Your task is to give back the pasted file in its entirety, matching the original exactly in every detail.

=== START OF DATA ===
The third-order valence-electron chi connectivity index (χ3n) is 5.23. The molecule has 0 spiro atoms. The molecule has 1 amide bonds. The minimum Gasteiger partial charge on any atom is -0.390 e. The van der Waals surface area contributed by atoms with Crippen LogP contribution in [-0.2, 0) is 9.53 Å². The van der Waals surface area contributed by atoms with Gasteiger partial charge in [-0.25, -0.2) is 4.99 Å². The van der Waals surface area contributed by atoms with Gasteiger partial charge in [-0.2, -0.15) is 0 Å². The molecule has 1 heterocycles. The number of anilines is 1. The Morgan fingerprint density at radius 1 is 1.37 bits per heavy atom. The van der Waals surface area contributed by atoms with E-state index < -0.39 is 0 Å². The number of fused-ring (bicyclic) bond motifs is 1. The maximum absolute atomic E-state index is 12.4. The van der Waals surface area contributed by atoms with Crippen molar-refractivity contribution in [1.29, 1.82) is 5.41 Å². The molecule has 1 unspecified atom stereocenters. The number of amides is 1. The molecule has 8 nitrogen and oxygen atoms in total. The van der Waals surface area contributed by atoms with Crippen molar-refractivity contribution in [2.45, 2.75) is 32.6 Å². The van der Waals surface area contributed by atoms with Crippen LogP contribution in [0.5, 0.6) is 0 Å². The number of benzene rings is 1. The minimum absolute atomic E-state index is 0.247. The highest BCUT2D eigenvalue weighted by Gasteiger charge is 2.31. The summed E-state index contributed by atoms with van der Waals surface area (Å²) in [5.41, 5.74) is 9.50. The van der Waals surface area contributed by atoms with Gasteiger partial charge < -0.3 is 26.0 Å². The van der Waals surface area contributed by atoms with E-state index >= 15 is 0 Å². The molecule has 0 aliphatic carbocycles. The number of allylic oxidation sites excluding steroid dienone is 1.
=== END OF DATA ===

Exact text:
The third-order valence-electron chi connectivity index (χ3n) is 5.23. The molecule has 0 spiro atoms. The molecule has 1 amide bonds. The minimum Gasteiger partial charge on any atom is -0.390 e. The van der Waals surface area contributed by atoms with Crippen LogP contribution in [-0.2, 0) is 9.53 Å². The van der Waals surface area contributed by atoms with Gasteiger partial charge in [-0.25, -0.2) is 4.99 Å². The van der Waals surface area contributed by atoms with Gasteiger partial charge in [-0.2, -0.15) is 0 Å². The molecule has 1 heterocycles. The number of anilines is 1. The Morgan fingerprint density at radius 1 is 1.37 bits per heavy atom. The van der Waals surface area contributed by atoms with E-state index < -0.39 is 0 Å². The number of fused-ring (bicyclic) bond motifs is 1. The maximum absolute atomic E-state index is 12.4. The van der Waals surface area contributed by atoms with Crippen molar-refractivity contribution in [1.29, 1.82) is 5.41 Å². The molecule has 1 unspecified atom stereocenters. The number of amides is 1. The molecule has 8 nitrogen and oxygen atoms in total. The van der Waals surface area contributed by atoms with Crippen molar-refractivity contribution in [2.45, 2.75) is 32.6 Å². The van der Waals surface area contributed by atoms with Crippen LogP contribution in [0.5, 0.6) is 0 Å². The number of benzene rings is 1. The minimum absolute atomic E-state index is 0.247. The highest BCUT2D eigenvalue weighted by Gasteiger charge is 2.31. The summed E-state index contributed by atoms with van der Waals surface area (Å²) in [5.41, 5.74) is 9.50. The van der Waals surface area contributed by atoms with Gasteiger partial charge < -0.3 is 26.0 Å². The van der Waals surface area contributed by atoms with E-state index >= 15 is 0 Å². The molecule has 0 aliphatic carbocycles. The number of allylic oxidation sites excluding steroid dienone is 1.